There is a danger of the film losing sight of its focus at times though. The description of the film called it an “Action/Adventure, Comedy, Thriller” and this might suggest an identity crisis. Indeed during a key action set piece, a car chase with a slick new Audi, the comedy is at its weakest at the expense of some ridiculous and not hugely exciting thrills. This is not to say there is not some enjoyment to be found in the action segments of the film, but the average excitement of these scenes is ultimately what ensures the labels of mediocre and average. The comedy has some excellent moments, and is consistently good throughout with some likeable running gags. I particularly liked the recurring theme of outrage that the Fosters (Fey and Carell) would have the audacity and cheek to take someone else’s table reservation, as they explain to various people the crimes and horrors heaped upon them since.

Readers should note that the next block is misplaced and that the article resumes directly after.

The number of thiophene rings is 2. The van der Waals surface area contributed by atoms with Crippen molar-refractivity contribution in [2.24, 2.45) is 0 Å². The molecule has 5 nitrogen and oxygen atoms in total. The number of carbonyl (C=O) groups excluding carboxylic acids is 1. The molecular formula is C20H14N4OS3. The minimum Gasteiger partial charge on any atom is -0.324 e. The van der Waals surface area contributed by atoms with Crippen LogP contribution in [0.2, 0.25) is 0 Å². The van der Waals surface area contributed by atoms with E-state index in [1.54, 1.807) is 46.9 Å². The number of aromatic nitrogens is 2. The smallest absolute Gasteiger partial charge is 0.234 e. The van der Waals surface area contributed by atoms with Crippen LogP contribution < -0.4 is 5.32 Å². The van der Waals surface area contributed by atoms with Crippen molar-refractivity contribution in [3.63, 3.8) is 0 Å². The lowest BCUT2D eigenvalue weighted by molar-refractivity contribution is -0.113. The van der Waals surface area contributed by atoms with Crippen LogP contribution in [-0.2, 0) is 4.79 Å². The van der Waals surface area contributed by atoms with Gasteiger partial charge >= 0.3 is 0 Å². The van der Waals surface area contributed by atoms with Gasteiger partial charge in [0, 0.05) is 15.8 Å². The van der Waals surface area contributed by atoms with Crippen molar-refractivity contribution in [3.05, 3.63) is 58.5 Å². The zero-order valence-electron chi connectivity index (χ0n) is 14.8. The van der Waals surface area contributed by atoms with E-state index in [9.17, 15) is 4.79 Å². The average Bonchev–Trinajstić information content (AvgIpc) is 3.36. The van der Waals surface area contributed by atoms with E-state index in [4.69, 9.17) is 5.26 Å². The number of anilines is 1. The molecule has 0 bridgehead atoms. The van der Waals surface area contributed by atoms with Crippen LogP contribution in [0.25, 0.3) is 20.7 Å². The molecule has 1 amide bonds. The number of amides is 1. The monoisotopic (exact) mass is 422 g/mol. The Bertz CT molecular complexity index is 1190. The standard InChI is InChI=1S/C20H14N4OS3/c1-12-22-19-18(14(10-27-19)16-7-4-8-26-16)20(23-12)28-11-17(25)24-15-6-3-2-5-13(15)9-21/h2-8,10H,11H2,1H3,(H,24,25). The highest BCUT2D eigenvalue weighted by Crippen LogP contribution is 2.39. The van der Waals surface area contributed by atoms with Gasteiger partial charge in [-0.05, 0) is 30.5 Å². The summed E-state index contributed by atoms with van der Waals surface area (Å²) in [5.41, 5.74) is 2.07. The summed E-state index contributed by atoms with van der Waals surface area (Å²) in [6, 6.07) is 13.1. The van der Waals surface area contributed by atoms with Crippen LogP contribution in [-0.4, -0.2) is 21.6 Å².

And those cameos of course, from James Franco and Mila Kunis as a wonderfully bickering criminal couple that simultaneously mirrored the Fosters and were opposite to them. From Mark Wahlberg, in a bare-chested performance that first alerted the world to his hidden comedy talents and William Fichtner as a detestable caricature of corruption. These performances inject life into the film and stop it going stale. Not that there is ever any real danger of it doing so; the runtime is blissfully snappy and the leads are always likeable, if not always powerfully magnetic. Of course you could want more from a film, but perhaps Date Night’s message and execution is best summed up by the song “You Can’t Always Get What You Want”. The Fosters undoubtedly need each other and you might find yourself needing a pick-me-up like Date Night on a dreary drizzle sodden winter’s day.